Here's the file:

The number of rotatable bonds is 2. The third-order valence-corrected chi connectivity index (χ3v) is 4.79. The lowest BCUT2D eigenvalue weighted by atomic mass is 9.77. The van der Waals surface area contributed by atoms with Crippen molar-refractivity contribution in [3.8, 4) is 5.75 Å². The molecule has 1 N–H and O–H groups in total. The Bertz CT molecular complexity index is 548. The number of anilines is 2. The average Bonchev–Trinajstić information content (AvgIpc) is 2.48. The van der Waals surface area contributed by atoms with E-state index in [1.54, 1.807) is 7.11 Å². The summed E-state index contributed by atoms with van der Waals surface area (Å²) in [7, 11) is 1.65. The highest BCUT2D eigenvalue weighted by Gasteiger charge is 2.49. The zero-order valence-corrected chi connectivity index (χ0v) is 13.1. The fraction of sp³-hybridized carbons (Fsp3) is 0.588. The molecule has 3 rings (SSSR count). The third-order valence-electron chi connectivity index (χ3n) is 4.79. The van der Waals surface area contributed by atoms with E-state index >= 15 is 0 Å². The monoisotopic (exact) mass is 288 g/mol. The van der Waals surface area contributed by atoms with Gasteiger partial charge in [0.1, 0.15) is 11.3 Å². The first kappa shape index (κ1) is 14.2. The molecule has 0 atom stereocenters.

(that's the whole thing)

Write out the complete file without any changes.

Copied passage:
The number of rotatable bonds is 2. The third-order valence-corrected chi connectivity index (χ3v) is 4.79. The lowest BCUT2D eigenvalue weighted by atomic mass is 9.77. The van der Waals surface area contributed by atoms with Crippen molar-refractivity contribution in [3.8, 4) is 5.75 Å². The molecule has 1 N–H and O–H groups in total. The Bertz CT molecular complexity index is 548. The number of anilines is 2. The average Bonchev–Trinajstić information content (AvgIpc) is 2.48. The van der Waals surface area contributed by atoms with E-state index in [1.54, 1.807) is 7.11 Å². The summed E-state index contributed by atoms with van der Waals surface area (Å²) in [7, 11) is 1.65. The highest BCUT2D eigenvalue weighted by Gasteiger charge is 2.49. The zero-order valence-corrected chi connectivity index (χ0v) is 13.1. The fraction of sp³-hybridized carbons (Fsp3) is 0.588. The molecule has 3 rings (SSSR count). The third-order valence-electron chi connectivity index (χ3n) is 4.79. The van der Waals surface area contributed by atoms with E-state index >= 15 is 0 Å². The monoisotopic (exact) mass is 288 g/mol. The van der Waals surface area contributed by atoms with Gasteiger partial charge in [0.1, 0.15) is 11.3 Å². The first kappa shape index (κ1) is 14.2. The molecule has 0 atom stereocenters.